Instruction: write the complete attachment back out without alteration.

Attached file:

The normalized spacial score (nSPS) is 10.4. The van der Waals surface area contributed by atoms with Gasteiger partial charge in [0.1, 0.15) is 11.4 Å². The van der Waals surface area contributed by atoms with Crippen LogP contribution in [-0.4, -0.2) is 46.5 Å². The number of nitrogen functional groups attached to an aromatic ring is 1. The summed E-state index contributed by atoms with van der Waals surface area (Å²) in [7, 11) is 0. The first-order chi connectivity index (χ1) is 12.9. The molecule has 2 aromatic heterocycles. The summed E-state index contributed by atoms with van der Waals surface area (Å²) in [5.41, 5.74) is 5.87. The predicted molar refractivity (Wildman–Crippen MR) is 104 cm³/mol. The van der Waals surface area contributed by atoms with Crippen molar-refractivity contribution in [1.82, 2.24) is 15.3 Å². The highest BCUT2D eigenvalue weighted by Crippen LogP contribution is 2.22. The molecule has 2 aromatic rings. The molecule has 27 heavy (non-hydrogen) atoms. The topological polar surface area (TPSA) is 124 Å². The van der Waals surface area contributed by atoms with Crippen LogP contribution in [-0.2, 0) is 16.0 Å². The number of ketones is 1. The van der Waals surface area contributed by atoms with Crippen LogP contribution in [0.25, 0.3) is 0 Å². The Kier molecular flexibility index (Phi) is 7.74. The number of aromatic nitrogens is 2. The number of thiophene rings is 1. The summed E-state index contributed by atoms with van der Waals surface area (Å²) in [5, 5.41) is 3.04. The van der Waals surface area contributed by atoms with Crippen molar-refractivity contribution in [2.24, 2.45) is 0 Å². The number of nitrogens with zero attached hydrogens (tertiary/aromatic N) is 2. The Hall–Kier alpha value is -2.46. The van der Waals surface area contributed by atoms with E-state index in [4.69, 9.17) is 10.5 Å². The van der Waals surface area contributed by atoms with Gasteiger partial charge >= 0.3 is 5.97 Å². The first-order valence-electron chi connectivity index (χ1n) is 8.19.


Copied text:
The normalized spacial score (nSPS) is 10.4. The van der Waals surface area contributed by atoms with Gasteiger partial charge in [0.1, 0.15) is 11.4 Å². The van der Waals surface area contributed by atoms with Crippen LogP contribution in [-0.4, -0.2) is 46.5 Å². The number of nitrogen functional groups attached to an aromatic ring is 1. The summed E-state index contributed by atoms with van der Waals surface area (Å²) in [7, 11) is 0. The first-order chi connectivity index (χ1) is 12.9. The molecule has 2 aromatic heterocycles. The summed E-state index contributed by atoms with van der Waals surface area (Å²) in [5.41, 5.74) is 5.87. The predicted molar refractivity (Wildman–Crippen MR) is 104 cm³/mol. The van der Waals surface area contributed by atoms with Crippen molar-refractivity contribution in [1.82, 2.24) is 15.3 Å². The highest BCUT2D eigenvalue weighted by Crippen LogP contribution is 2.22. The molecule has 2 aromatic rings. The molecule has 27 heavy (non-hydrogen) atoms. The topological polar surface area (TPSA) is 124 Å². The van der Waals surface area contributed by atoms with Crippen LogP contribution in [-0.2, 0) is 16.0 Å². The number of ketones is 1. The van der Waals surface area contributed by atoms with Crippen LogP contribution in [0.25, 0.3) is 0 Å². The Kier molecular flexibility index (Phi) is 7.74. The number of aromatic nitrogens is 2. The number of thiophene rings is 1. The summed E-state index contributed by atoms with van der Waals surface area (Å²) in [5, 5.41) is 3.04. The van der Waals surface area contributed by atoms with Crippen molar-refractivity contribution in [2.24, 2.45) is 0 Å². The number of nitrogens with zero attached hydrogens (tertiary/aromatic N) is 2. The Hall–Kier alpha value is -2.46. The van der Waals surface area contributed by atoms with E-state index in [4.69, 9.17) is 10.5 Å². The van der Waals surface area contributed by atoms with Gasteiger partial charge >= 0.3 is 5.97 Å². The first-order valence-electron chi connectivity index (χ1n) is 8.19.